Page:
SNP internal report calls for reform following £600k 'missing funds' furore

The SNP needs to improve its financial transparency and appoint a new scrutiny committee to “restore confidence” in its financial procedures after a police probe into donated funds, an internal report has revealed.

According to reports in The Herald, the document says the party has to make public plans to spend fundraised cash, after it emerged earlier this year that money donated by independence supporters to the SNP claimed to have been ‘ringfenced’ by the party was spent on other things.

The report, compiled by SNP deputy Keith Brown, comes after Police Scotland received seven complaints about fraud earlier this year.

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The report admits the party has not always handled complaints well and that its process has not always been fit for purpose.

Supporters of Scottish independence. Picture: Andy Buchanan/AFP via Getty ImagesSupporters of Scottish independence. Picture: Andy Buchanan/AFP via Getty Images
Supporters of Scottish independence. Picture: Andy Buchanan/AFP via Getty Images

In June, following a meeting of the party’s ruling National Executive Committee (NEC), newly-appointed and returning treasurer Colin Beattie admitted the more than £600,000 raised as part of a drive to pay for a second independence referendum campaign had been spent by the party.

However, he claimed the money had been “earmarked” by the party, meaning the SNP would spent an equivalent sum on an independence campaign in the future.

The report by Mr Brown advises “some processes that have developed in an ad hoc way within the party be set on a more formal footing” and recommends the treasurer receive “a monthly written summary of income and expenditure, confirmed via the bank account”.

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SNP admit spending 'ringfenced' £600k funds elsewhere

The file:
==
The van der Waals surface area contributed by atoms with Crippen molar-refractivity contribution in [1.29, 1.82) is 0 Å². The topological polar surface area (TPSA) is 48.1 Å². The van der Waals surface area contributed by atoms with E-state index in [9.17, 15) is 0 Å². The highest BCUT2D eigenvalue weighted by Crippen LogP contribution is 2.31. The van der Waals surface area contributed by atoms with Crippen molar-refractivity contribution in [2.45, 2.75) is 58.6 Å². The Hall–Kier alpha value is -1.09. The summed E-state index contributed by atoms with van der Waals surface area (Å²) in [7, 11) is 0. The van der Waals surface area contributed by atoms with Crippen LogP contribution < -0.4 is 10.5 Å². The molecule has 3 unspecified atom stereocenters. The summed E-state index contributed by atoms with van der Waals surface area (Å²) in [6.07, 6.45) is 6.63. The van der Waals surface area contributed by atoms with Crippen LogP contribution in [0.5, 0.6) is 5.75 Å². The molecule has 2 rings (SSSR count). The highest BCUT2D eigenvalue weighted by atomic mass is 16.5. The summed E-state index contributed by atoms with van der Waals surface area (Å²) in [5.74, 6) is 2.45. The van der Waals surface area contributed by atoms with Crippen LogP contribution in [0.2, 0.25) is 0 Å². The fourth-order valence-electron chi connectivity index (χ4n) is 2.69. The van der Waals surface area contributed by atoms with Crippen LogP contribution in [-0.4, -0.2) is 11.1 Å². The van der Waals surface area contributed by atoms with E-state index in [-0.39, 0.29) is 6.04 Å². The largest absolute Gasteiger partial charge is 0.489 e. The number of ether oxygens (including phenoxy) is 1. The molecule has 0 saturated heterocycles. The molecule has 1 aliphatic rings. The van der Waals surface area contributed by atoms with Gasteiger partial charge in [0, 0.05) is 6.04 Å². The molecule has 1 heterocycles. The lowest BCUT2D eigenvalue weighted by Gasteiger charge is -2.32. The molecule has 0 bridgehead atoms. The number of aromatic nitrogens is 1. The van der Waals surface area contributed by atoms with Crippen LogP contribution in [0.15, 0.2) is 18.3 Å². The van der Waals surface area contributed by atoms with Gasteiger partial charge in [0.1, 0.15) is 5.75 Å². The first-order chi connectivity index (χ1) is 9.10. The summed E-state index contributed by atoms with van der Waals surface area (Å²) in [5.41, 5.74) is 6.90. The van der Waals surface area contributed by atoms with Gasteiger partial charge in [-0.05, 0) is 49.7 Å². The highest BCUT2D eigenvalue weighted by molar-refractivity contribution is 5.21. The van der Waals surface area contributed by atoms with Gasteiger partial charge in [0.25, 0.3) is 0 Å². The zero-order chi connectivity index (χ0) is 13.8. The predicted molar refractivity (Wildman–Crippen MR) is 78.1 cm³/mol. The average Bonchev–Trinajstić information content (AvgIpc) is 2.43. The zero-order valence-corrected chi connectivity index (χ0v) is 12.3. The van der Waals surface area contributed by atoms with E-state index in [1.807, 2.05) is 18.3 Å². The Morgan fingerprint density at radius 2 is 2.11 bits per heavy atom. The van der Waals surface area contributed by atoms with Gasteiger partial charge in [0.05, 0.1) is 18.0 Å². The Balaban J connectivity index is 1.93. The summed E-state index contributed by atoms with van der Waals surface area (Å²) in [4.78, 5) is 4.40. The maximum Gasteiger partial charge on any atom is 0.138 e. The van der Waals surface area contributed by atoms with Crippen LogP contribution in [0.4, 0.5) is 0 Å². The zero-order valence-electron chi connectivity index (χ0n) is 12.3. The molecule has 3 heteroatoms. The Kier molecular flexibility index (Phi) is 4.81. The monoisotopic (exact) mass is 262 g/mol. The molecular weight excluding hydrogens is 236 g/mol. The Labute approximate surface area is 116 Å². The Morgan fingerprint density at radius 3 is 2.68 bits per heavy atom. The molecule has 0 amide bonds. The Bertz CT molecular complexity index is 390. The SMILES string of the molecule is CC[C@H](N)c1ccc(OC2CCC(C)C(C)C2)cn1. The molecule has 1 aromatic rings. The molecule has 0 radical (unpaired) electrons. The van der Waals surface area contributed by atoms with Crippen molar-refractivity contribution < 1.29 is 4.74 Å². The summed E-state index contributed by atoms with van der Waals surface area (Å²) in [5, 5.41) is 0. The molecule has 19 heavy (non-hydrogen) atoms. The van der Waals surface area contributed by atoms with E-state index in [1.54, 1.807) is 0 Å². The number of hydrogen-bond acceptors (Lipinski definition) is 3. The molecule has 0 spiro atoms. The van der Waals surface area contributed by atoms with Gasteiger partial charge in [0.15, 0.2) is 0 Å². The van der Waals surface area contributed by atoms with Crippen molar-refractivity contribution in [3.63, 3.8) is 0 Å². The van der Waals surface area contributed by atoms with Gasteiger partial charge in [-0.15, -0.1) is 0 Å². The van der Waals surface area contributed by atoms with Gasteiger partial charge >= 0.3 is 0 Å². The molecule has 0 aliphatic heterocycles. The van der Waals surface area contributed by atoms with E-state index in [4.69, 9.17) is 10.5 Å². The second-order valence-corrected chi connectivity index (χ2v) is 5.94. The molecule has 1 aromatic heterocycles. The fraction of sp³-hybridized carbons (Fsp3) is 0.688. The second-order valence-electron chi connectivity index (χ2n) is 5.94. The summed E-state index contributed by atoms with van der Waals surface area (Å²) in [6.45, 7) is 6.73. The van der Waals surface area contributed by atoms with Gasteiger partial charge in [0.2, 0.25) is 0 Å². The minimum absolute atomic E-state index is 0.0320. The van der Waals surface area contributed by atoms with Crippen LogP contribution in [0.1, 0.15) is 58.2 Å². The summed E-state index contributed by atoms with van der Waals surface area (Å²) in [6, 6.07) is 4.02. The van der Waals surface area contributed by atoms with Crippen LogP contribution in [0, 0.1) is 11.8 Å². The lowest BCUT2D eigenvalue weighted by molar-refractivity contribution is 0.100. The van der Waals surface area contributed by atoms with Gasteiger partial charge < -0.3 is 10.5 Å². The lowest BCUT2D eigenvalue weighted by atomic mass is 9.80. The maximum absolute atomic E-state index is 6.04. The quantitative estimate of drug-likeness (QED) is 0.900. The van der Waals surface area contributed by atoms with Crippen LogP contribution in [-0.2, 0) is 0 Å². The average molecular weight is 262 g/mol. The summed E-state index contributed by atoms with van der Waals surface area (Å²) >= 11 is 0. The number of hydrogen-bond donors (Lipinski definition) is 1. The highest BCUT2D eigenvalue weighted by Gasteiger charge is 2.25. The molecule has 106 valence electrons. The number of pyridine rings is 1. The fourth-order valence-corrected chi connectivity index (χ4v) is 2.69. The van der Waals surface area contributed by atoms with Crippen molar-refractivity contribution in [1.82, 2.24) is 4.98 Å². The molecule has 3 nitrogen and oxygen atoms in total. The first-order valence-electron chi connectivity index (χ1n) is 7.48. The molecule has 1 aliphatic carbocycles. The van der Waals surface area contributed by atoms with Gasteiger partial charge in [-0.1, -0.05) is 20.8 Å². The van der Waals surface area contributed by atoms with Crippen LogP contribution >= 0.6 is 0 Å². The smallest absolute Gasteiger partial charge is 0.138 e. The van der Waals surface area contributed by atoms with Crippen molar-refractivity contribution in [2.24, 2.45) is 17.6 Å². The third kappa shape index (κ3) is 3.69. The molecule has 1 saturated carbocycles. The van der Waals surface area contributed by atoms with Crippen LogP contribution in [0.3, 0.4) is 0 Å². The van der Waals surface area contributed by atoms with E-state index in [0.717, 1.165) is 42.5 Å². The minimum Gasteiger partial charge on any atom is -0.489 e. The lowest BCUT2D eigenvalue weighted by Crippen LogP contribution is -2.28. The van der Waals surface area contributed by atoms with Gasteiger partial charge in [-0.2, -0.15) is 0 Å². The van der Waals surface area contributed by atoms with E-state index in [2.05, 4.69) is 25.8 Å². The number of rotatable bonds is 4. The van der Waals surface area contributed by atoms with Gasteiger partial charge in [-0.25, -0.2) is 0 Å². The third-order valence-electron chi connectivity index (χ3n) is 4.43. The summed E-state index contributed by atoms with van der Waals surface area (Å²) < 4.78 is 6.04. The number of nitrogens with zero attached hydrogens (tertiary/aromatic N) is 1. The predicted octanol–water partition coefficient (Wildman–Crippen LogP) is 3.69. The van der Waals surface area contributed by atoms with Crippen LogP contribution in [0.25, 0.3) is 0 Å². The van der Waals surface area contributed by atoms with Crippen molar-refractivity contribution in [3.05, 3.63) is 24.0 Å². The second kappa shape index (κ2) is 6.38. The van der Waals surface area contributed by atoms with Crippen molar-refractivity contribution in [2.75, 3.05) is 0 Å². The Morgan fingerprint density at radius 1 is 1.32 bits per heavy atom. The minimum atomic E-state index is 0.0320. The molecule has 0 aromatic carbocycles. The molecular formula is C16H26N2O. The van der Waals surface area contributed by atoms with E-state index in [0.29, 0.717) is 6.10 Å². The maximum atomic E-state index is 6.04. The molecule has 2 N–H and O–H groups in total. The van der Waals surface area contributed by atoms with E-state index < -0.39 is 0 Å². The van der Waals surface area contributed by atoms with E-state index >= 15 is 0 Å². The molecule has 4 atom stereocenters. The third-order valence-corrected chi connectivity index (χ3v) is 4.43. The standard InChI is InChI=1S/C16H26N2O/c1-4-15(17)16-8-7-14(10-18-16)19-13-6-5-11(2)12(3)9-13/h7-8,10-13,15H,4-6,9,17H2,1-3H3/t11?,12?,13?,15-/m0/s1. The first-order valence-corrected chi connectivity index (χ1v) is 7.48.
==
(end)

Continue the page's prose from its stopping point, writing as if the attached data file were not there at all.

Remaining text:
It also recommends strengthening financial scrutiny, and says that it would be “entirely appropriate” for the new committee to “provide constructive scrutiny of the SNP’s finances”, arguing this “encourages good financial practices, has the potential to pick up any irregularities, enables constructive challenge, and can help to instil confidence”.

His report recommends “that the party takes an approach similar to that of charities in terms of financial appeals, and set out what the funds will be allocated to and then update on how those funds were then spent”.

The document also points out the party had struggled with an explosion in membership around the time of the Scottish independence referendum in 2014.

A section of the report explains: “The SNP membership has grown extensively whilst internal policies and procedures have largely remained the same. Before the explosion of membership, so much of the party’s governance functioned well because we were a much smaller organisation … to a large extent, the party operated on good will, strong networks, peer support, shared knowledge and self-discipline.

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“Immediately after the independence referendum, pre-2014 members with that experience were suddenly in the minority, and many of the old ways of doing things became obsolete in a mass membership organisation.”

The party last month appointed a complaints handler, as part of a move to create a centralised complaints-handling unit.

An SNP spokesman said: “The group's report has been received, and the NEC agreed to consider implementation issues at its October meeting with any proposed concomitant constitutional changes taken to conference thereafter.

"A number of the group’s recommendations have, however, been overtaken by events.”

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